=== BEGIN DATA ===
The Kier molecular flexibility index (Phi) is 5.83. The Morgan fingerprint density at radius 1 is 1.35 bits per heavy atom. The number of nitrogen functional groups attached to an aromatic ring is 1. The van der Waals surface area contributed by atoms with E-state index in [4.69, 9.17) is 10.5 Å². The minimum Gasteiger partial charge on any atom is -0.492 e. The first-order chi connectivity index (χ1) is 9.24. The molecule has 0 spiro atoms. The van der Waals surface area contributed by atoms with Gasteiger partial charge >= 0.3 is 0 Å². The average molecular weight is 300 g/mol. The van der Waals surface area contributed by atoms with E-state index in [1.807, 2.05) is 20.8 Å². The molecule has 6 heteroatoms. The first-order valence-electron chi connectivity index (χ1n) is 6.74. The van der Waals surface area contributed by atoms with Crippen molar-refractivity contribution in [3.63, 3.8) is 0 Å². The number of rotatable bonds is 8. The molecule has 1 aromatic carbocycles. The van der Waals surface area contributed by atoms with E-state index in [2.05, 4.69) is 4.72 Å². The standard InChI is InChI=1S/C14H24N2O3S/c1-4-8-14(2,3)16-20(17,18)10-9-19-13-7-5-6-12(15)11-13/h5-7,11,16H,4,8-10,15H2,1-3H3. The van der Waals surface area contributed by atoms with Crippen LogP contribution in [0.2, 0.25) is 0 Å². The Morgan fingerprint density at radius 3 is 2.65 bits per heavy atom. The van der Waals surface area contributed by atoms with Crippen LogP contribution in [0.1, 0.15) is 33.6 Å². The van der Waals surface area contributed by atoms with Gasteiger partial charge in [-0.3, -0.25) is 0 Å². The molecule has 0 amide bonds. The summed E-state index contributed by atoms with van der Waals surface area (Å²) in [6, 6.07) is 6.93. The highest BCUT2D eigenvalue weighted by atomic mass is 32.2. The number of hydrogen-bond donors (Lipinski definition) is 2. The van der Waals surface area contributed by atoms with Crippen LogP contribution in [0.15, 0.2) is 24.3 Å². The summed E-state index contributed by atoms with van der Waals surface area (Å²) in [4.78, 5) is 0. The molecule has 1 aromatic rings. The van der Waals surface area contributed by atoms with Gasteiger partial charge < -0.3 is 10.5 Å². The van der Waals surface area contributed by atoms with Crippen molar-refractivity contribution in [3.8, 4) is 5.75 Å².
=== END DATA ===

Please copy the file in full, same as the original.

The Kier molecular flexibility index (Phi) is 5.83. The Morgan fingerprint density at radius 1 is 1.35 bits per heavy atom. The number of nitrogen functional groups attached to an aromatic ring is 1. The van der Waals surface area contributed by atoms with E-state index in [4.69, 9.17) is 10.5 Å². The minimum Gasteiger partial charge on any atom is -0.492 e. The first-order chi connectivity index (χ1) is 9.24. The molecule has 0 spiro atoms. The van der Waals surface area contributed by atoms with Gasteiger partial charge >= 0.3 is 0 Å². The average molecular weight is 300 g/mol. The van der Waals surface area contributed by atoms with E-state index in [1.807, 2.05) is 20.8 Å². The molecule has 6 heteroatoms. The first-order valence-electron chi connectivity index (χ1n) is 6.74. The van der Waals surface area contributed by atoms with Crippen molar-refractivity contribution in [3.63, 3.8) is 0 Å². The number of rotatable bonds is 8. The molecule has 1 aromatic carbocycles. The van der Waals surface area contributed by atoms with E-state index in [2.05, 4.69) is 4.72 Å². The standard InChI is InChI=1S/C14H24N2O3S/c1-4-8-14(2,3)16-20(17,18)10-9-19-13-7-5-6-12(15)11-13/h5-7,11,16H,4,8-10,15H2,1-3H3. The van der Waals surface area contributed by atoms with Crippen LogP contribution in [0.2, 0.25) is 0 Å². The Morgan fingerprint density at radius 3 is 2.65 bits per heavy atom. The van der Waals surface area contributed by atoms with Crippen LogP contribution in [0.1, 0.15) is 33.6 Å². The van der Waals surface area contributed by atoms with Gasteiger partial charge in [-0.3, -0.25) is 0 Å². The molecule has 0 amide bonds. The summed E-state index contributed by atoms with van der Waals surface area (Å²) in [6, 6.07) is 6.93. The highest BCUT2D eigenvalue weighted by atomic mass is 32.2. The number of hydrogen-bond donors (Lipinski definition) is 2. The van der Waals surface area contributed by atoms with Crippen LogP contribution in [0.15, 0.2) is 24.3 Å². The summed E-state index contributed by atoms with van der Waals surface area (Å²) in [4.78, 5) is 0. The molecule has 1 aromatic rings. The van der Waals surface area contributed by atoms with Gasteiger partial charge < -0.3 is 10.5 Å². The van der Waals surface area contributed by atoms with Crippen molar-refractivity contribution in [3.8, 4) is 5.75 Å².